an anti-wednesay post
A Word from Mr Pond: I’m delighted to welcome my friend and colleague Katherine Langrish to Paradoxes. Katherine, as you may already know, has been journeying across the blogsphere a virtual book tour for her new epic fantasy, West of the Moon (HarperCollins, 2011).
I’m half way through my copy, and I love it. Just enough scary, just enough thrill, just enough balance of darkness and hope. A cracking good tale. Look for a review here in the near future. And you have a chance to win a free copy: concurrent to this post, I’m running a giveaway over at The Hog’s Head, and there’s plenty of time to join the fun.
Katherine’s visiting us for anti-wednesday, and is discussing some of the anti-tale elements of her work—notably the anti-heroic anti-hero who appears as a particularly unpleasant antagonist.
Bluebeard. Mr Fox. And Harald Silkenhair.
by Katherine Langrish
First of all – and I feel quite cheerful about saying this – trying to define the anti-tale is pretty much like trying to catch your own shadow. You’ll have fun, but you won’t succeed. (Or if by some nursery fireside magic you do, don’t try and stick it to yourself with anything as slippery as soap; get a little girl to sew it to you with teeny tiny stitches and a sharp steel needle.)
Of course the ‘anti-tale’ can be a useful term: ‘subverting, satirizing or re-imagining the traditional tale’; but what that means depends on what we all think ‘traditional’ includes. And excludes. It’s best to look at the whole thing out of the corner of your eye while pretending to be absorbed in something else.
In ‘Bluebeard,’ the heroine is told never to enter the forbidden chamber. She disobeys, discovers the bloodied corpses of Bluebeard’s former disobedient wives, gets blood on the key, and awaits Bluebeard’s return in passive terror, throwing herself at his feet and pleading for life – or at least for time to say her prayers – during which she asks her sister to climb the tower and look for the arrival of her brothers. ‘Sister Anne, Sister Anne, do you see anyone coming?’ The ‘happy ending’ comes when her brothers arrive in time to prevent her murder and kill Bluebeard himself instead.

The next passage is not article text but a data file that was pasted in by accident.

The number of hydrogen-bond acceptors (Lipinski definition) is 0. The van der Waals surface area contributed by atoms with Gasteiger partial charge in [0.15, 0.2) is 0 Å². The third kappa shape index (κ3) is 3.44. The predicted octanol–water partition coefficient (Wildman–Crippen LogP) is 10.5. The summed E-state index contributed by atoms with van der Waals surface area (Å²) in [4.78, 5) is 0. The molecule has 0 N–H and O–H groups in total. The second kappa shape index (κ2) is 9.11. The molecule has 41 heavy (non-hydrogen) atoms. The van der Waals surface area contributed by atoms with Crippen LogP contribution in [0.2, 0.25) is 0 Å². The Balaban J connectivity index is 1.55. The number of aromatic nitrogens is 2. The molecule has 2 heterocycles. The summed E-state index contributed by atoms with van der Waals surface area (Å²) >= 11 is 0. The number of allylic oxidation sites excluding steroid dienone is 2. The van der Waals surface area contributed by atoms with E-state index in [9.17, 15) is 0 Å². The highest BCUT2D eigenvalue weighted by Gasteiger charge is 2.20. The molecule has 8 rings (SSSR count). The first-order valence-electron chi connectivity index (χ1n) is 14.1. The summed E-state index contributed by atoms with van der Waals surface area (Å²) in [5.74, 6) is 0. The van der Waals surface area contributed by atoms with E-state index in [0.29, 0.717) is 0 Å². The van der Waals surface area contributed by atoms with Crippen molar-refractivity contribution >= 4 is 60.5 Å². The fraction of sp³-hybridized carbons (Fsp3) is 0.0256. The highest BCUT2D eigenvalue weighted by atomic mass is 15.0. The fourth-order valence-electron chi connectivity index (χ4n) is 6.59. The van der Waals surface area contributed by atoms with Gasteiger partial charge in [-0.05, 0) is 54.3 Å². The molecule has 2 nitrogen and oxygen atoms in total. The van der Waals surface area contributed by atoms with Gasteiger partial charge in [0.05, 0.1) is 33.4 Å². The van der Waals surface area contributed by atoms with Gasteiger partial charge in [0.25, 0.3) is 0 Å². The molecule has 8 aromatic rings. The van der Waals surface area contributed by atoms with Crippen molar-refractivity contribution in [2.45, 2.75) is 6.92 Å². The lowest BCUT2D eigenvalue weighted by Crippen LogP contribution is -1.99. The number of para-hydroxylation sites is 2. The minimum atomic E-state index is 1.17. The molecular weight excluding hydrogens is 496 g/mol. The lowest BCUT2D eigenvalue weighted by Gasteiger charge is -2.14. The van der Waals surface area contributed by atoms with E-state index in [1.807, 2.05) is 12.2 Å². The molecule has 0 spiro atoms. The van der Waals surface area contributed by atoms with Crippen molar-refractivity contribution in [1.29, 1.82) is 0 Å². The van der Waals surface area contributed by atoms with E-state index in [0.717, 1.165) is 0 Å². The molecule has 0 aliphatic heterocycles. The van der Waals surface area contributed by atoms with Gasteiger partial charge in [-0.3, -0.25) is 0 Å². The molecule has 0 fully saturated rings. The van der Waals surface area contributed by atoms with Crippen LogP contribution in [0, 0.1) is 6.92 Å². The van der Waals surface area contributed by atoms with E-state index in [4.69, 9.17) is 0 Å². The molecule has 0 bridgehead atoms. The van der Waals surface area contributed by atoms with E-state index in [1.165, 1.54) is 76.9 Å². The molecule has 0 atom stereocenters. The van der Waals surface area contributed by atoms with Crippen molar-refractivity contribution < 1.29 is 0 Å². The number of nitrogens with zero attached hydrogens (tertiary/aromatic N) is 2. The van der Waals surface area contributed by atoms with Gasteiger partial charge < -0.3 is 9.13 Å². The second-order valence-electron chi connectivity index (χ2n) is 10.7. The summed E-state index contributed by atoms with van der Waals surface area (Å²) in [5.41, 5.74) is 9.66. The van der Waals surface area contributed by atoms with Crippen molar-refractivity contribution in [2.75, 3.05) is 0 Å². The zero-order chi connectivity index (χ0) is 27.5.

About as traditional as they come, yes? Passive, slightly stupid heroine, endangered by her female curiosity, rescued by males?
So I suppose Angela Carter’s ‘The Bloody Chamber’ (1979) would be the sophisticated, adult, complex anti-tale version. Here a young woman marries a rich man she does not love, who turns out to be keen on sadistic pornography. When she too investigates the room she’s been told to avoid, the male hero (the blind piano-tuner who loves her) is unable to save her, and with a final twist it is her mother who arrives and shoots the Marquis dead. Although the heroine is still infantilised, at least you can claim the mature woman triumphs. Female power at last!
Yes, but now let’s look at the English fairytale ‘Mr Fox.’ Here the heroine Lady Mary’s female curiosity takes her into the woods looking for the castle which her betrothed suitor Mr Fox is so inexplicably reluctant to show her. (Perhaps she’s already a little suspicious?) She finds the deserted castle with its increasingly disturbing carved mottoes: ‘Be bold, be bold, but not too bold/Lest that thy heart’s blood should run cold’ – and discovers the bloody chamber. On the point of escape, she sees Mr Fox returning to the castle at the head of a band of robbers, dragging along an unconscious woman. She witnesses Mr Fox lopping off the woman’s finger in an attempt to get at a ring. The finger springs into the air and falls where Lady Mary is hiding. Mr Fox searches but cannot find it, so he goes on up to the bloody chamber and Lady Mary gets away safe. So far, so good – she’s rescued herself without the need for any males.
But there’s more. Next day when Mr Fox arrives at her town house to pay his court, Lady Mary accuses him of the murders by the method of retelling the entire story as a dream. As the tension builds, Mr Fox continually denies the truth: ‘It is not so and it was not so. And God forbid it should be so!’ – until she flings the finger in his face with the words, ‘It is so and it was so! Here’s the finger and ring I have to show!’ Upon this signal, her father and brothers rise ‘and cut Mr Fox into a thousand pieces’—not Lady Mary’s rescuers, but her agents.